There’s no magic bullet for maintaining staff motivation in a time of austerity—many agree it is difficult—but more than 40% of respondents say that communication and transparency is the best policy. Others emphasize staff recognition and asking for staff input. Some make sure to inform staff of free or low-cost opportunities for training.
Several mention that small gestures go a long way, such as monthly drawings for prizes. And a few cite “lots of chocolate.”
Not only does Hall County Library System, GA (pop. 184,200), try to offer a special activity day each month, but “we also still insist everyone cross-train.”
“Focus on streamlining what they do,” suggests Washington County Library, MN (pop. 211,000), where fiction awaiting shelving sits on carts for patrons to sift through.
Unsurprisingly, libraries are emphasizing job-related services most of all; 23% cite it as a recent priority. Some 21% mention Internet access/Wi-Fi; a similar number cite programming. And 18% say they’re emphasizing online services and resources.
Notably, at least 18% of libraries serving populations larger than 250,000 are pushing self-check or self-service, with 28% of the largest libraries reporting such a focus.
Pioneer Library System, OK (pop. 341,741), says it is stressing several things, including outreach to rural schools and community centers, mall and convenience store book lockers for pickup, and remote book drops. Alachua County Library District, FL (pop. 250,000), highlights e-government, in a state where social services have migrated to the web.
Technology of course plays a role. Terrebonne Parish Library System, LA (pop. 109,000), reminds patrons to “text a librarian.” Davenport PL, IA (pop. 98,359), has drawn teens via an e-gaming program and has had success with a contest for teens to create their own movie—to be shown on the local IMAX screen and on YouTube.
Services cut back
Libraries are most likely to cut back on outreach, including bookmobiles and school visits, as cited by 14% of the total sample. Some 12% cite materials and hours. However, more than 21% of larger libraries—serving more than 500,000—are slashing materials. Moreover, more than one-third of the largest libraries—serving more than one million—have cut hours.
Harford County PL, MD (pop. 247,760), eliminated its small business librarian. Santa Barbara PL System, CA, axed interlibrary loan. And Sheridan PL, OR (pop. 7500), eliminated both audiobooks and entertainment DVDs.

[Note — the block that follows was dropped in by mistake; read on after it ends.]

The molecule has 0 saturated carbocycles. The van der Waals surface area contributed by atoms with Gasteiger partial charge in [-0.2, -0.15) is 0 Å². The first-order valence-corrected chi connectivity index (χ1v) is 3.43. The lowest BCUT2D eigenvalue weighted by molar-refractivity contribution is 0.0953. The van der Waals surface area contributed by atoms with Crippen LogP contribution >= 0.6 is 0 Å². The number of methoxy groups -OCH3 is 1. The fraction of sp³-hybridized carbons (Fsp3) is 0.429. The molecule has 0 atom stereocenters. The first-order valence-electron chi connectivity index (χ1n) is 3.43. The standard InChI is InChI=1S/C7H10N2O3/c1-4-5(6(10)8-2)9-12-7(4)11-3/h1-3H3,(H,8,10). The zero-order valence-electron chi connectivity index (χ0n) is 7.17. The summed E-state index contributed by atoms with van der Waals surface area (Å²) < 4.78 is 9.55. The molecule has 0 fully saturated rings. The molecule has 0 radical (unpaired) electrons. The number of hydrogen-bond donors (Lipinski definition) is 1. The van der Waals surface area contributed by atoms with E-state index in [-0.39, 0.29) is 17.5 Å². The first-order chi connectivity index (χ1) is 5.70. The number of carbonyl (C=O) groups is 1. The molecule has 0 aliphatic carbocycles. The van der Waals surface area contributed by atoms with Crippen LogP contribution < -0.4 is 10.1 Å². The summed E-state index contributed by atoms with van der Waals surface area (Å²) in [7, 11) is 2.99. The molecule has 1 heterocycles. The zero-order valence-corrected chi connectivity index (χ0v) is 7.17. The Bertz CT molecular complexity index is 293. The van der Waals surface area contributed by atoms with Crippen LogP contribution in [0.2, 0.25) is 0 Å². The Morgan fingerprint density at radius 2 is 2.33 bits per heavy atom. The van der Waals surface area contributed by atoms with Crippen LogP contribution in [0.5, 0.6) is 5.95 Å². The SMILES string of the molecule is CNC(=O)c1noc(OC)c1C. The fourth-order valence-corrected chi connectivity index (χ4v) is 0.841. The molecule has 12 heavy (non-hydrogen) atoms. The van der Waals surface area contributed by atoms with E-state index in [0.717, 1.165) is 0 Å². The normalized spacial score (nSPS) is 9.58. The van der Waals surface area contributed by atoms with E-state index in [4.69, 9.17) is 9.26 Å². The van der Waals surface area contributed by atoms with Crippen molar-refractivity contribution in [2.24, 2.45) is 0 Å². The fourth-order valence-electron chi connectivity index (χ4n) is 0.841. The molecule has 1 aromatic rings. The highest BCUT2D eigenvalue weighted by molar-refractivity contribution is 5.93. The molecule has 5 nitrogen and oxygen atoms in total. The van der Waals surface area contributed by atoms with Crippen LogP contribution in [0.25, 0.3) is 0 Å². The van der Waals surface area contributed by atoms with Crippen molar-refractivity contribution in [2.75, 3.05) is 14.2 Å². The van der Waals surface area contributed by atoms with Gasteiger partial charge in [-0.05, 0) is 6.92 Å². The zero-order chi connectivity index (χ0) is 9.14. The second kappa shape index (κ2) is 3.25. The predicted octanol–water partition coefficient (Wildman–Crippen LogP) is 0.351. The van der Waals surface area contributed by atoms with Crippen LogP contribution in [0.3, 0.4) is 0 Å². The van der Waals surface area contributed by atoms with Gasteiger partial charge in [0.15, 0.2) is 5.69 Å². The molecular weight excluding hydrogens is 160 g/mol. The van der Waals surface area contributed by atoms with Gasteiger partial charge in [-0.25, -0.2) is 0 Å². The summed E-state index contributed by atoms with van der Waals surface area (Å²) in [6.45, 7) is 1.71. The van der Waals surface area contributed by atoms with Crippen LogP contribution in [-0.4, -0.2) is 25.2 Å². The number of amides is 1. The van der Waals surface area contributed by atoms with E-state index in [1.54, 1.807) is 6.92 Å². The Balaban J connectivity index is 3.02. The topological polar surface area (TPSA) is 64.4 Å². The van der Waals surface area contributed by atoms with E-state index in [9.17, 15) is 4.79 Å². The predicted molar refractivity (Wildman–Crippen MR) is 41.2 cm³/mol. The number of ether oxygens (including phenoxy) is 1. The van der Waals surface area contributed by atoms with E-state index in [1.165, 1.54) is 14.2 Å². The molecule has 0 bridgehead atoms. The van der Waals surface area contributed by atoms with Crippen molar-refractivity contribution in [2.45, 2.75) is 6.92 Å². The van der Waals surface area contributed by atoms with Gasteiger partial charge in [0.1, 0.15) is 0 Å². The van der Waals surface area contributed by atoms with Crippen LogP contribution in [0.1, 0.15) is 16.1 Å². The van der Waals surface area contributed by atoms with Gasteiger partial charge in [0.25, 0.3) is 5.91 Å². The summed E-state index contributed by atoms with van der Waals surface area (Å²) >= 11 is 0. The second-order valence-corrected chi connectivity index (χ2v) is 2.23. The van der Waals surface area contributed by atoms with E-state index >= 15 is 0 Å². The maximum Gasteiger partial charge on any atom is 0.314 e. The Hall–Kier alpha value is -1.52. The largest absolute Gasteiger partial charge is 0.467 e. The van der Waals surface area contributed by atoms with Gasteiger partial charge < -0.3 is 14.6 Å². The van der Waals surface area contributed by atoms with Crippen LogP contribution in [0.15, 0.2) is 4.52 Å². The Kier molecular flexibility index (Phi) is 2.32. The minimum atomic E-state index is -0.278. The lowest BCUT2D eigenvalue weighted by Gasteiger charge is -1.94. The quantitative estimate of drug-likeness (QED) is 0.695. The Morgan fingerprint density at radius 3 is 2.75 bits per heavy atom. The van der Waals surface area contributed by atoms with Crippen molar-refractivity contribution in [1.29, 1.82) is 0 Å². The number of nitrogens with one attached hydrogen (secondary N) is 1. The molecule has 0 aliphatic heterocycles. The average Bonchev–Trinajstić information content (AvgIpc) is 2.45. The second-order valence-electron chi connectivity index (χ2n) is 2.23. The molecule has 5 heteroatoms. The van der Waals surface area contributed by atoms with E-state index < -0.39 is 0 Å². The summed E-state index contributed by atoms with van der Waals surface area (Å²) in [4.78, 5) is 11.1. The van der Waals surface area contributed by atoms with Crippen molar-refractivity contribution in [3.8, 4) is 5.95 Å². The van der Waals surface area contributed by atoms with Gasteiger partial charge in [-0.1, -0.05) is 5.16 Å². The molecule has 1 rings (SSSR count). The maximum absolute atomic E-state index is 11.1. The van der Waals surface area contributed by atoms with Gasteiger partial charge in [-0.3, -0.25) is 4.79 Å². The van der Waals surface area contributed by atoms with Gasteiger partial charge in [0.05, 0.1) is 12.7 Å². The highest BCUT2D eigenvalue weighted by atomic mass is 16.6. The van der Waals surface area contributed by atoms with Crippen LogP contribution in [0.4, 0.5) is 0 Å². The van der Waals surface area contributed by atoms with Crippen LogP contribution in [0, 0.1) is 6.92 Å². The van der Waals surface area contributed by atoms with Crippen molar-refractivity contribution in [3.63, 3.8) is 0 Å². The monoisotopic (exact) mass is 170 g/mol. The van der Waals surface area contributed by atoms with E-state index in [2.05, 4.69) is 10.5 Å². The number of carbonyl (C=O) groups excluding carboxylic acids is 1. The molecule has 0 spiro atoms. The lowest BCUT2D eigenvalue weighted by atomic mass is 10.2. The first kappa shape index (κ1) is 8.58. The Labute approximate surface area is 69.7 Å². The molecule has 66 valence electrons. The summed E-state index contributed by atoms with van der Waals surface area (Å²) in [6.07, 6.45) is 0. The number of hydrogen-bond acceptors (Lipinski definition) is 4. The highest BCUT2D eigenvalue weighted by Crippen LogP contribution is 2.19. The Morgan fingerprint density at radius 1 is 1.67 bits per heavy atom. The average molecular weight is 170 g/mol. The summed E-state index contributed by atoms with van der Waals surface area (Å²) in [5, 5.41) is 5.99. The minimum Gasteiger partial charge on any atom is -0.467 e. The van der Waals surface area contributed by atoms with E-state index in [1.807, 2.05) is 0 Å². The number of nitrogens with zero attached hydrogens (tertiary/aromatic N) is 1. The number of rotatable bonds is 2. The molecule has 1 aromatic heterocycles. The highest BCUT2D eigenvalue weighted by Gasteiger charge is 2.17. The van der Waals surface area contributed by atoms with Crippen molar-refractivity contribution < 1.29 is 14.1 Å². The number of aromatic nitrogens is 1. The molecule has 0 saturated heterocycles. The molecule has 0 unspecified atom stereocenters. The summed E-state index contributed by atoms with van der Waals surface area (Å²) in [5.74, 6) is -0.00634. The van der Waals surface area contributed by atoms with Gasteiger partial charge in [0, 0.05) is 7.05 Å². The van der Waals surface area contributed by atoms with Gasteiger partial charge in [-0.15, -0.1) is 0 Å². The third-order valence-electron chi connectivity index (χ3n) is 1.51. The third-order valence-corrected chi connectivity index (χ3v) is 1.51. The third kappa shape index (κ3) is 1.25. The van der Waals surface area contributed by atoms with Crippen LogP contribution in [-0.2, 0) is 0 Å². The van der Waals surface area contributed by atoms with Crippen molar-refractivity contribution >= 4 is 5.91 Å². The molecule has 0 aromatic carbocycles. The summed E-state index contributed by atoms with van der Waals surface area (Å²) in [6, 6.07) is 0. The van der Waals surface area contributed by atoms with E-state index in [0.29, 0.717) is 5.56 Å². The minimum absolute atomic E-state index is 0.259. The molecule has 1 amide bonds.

The wish list
Libraries want to do more. They want to provide computer classes, programming, and hours. Notably, some 25% of larger libraries—serving more than 500,000 people—would like to offer more hours, while about 20% of that sector see the need for expanded collections.
Branch District Library, MI (pop. 47,418), speaks for many with strained bandwidth when it requests 100 Mbps Internet service, the kind that delivers the video so many patrons request. Maricopa County Library District would like “unlimited downloadable DVDs”—a service perhaps several years in the future—though for most libraries even downloadable audiobooks remain a relatively low priority.
Driftwood PL, OR (pop. 16,000), would like the staff time and skills to use social media better.
Omaha PL (pop. 486,929) cites the library’s de facto larger social responsibilities, requesting more help “for the homeless, needy, and un/underemployed.” Not dissimilarly, Denton PL, TX (pop. 118,994), would like to offer more outreach to the homebound, those in detention centers and shelters, and those in nursing homes, retirement villages, and assisted living facilities.
The continuing paradox
As libraries face increased demand and constrained resources, they will have to plan ahead. “Self-check would really have helped with the recession and will help in the future when making public service staffing decisions,” observes Roddenbery Memorial Library, GA (pop. 25,000).
Libraries small and large may be thinking about similar changes. It’s impossible for many libraries to fulfill all their patrons’ needs and wants. So they’ll have to be prudent, keep watch on local priorities, and remind funders of the library’s value as they navigate a challenging future.
|Population Served||Total Budget 2010||% Change in Total Budget||Materials Budget 2010||% Change to Mat. Budget||Salary Budget 2010||Change to Salary Budget|
|Total Sample (weighted)||$6,855,000||-2.6%||$792,000||-3.5%||$4,260,000||-1.4%|
|1 million or more||62,443,000||-4.5%||6,698,000||-6.0%||38,763,000||-3.0%|
|SOURCE: LJ BUDGET SURVEY 2010|
Average Per Capita Funding
|FY 2009||$42.79||NET CHANGE –.3%|
|FY 2010||$42.11 (projected)||NET CHANGE –1.6%|
|SOURCE: LJ BUDGET SURVEY 2010|
|Norman Oder is News Editor, LJ|